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Ack, My One Christian Facebook Friend


HRDWarrior
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...and now she's asking questions. I have no idea how this will go, hopefully I nipped it enough from being a problem, but her husband is in seminary, and she was probably even more fundy than me. I would hope I wouldn't lose a friend over it, but hey, guess it wouldn't be a first around here, would it?

 

Here was her post: What's this ExChristian.Net thing? What's it mean?

 

And my reponse: Some personal changes for me...and yes, my family is aware. Doesn't mean I've changed, just some different views on things. Not very new, actually...

 

Seem okay so far? We've been friends since before kindergarten - so we're talking a 25+ year friendship, at times bff's, at other times mostly just old friends, but we've stayed in touch all along.

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her: Let me amend my previous comment... I'm just curious. That's all.

 

me: Just a lot of things that always really bothered me and I just never could accept - tried to force myself to accept it for ages (20 years?) but the more I studied, tried, prayed and learned, the worse it got. The list is rather extensive, from trivial things to major things. Finally realized I just didn't believe it no matter how hard I tried, and in all honesty for the first time in my life I'm actually at peace with who I am. Nothing against what anyone else believes, just a personal thing.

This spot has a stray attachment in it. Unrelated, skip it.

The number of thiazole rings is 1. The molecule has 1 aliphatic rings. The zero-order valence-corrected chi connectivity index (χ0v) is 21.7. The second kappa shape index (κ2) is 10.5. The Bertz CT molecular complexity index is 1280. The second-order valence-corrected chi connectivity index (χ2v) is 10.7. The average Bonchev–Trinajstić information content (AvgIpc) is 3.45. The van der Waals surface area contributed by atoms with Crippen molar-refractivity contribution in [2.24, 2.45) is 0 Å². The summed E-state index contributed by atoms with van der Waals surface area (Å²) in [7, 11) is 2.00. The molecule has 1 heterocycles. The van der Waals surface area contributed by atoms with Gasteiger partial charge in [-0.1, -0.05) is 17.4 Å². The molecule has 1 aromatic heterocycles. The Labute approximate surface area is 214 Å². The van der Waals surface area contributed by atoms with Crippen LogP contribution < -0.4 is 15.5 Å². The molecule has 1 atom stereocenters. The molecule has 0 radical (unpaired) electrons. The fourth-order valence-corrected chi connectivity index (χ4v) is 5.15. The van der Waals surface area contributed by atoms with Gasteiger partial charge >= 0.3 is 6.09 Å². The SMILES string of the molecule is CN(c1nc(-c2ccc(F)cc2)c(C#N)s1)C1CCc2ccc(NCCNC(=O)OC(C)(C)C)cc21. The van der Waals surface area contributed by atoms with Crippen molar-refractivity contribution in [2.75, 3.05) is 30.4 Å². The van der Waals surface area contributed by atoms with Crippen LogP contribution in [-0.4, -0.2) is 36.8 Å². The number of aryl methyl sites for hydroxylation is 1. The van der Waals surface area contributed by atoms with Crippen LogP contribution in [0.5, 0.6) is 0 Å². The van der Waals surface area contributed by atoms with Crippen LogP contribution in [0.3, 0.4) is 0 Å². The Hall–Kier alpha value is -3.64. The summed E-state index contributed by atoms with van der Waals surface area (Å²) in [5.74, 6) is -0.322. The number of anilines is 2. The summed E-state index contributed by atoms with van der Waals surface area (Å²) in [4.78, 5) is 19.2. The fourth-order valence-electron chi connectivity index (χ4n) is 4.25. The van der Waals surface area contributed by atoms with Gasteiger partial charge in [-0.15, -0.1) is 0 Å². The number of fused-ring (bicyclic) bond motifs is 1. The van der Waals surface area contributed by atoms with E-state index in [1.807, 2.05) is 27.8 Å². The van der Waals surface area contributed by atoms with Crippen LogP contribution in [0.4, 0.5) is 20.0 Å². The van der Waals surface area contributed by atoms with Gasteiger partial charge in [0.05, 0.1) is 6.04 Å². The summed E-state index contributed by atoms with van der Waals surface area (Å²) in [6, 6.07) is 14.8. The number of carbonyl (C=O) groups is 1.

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her: Good for you. Sometimes it takes a lot of courage to realize that maybe what you'd always been taught isn't what you believe. You have to own it, and it sounds like you do. I'm glad that you are at peace.

 

me: Thanks for being so accepting...it really does mean a lot, I know of a number of people who have lost good friends over this particular type of situation. It wasn't an easy decision, but definitely the right one for me.

 

I think her reply meant a lot more to me than I thought - guess I was pretty sure I'd lose a friend over this, actually gave me happy tears to know that may not be the case.

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Well, it does seem like she is accepting of your change. Perhaps she is also going through changes because of seminary school, but then again she may not be because I don't know your friend.

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Well, it does seem like she is accepting of your change. Perhaps she is also going through changes because of seminary school, but then again she may not be because I don't know your friend.

 

Ya, I'm not sure (yet anyways). She did say they've changed denominations to the Greek Orthodox - unfortunately I know almost nothing about it, so not sure how different it is from the fundies we grew up as. She also mentioned that she's trying to learn to keep an open mind about things, especially personal decisions such as religion - I almost felt like warning her that that was probably where my official deconversion startedFrogsToadBigGrin.gif (being more open about other religions and the people who choose to believe in them). But that's her journey, not mine, so I let it be.

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I'm on facebook too and I have relatives that flood my pages with adorations of god and the kid, whatshisname. I hide their posts.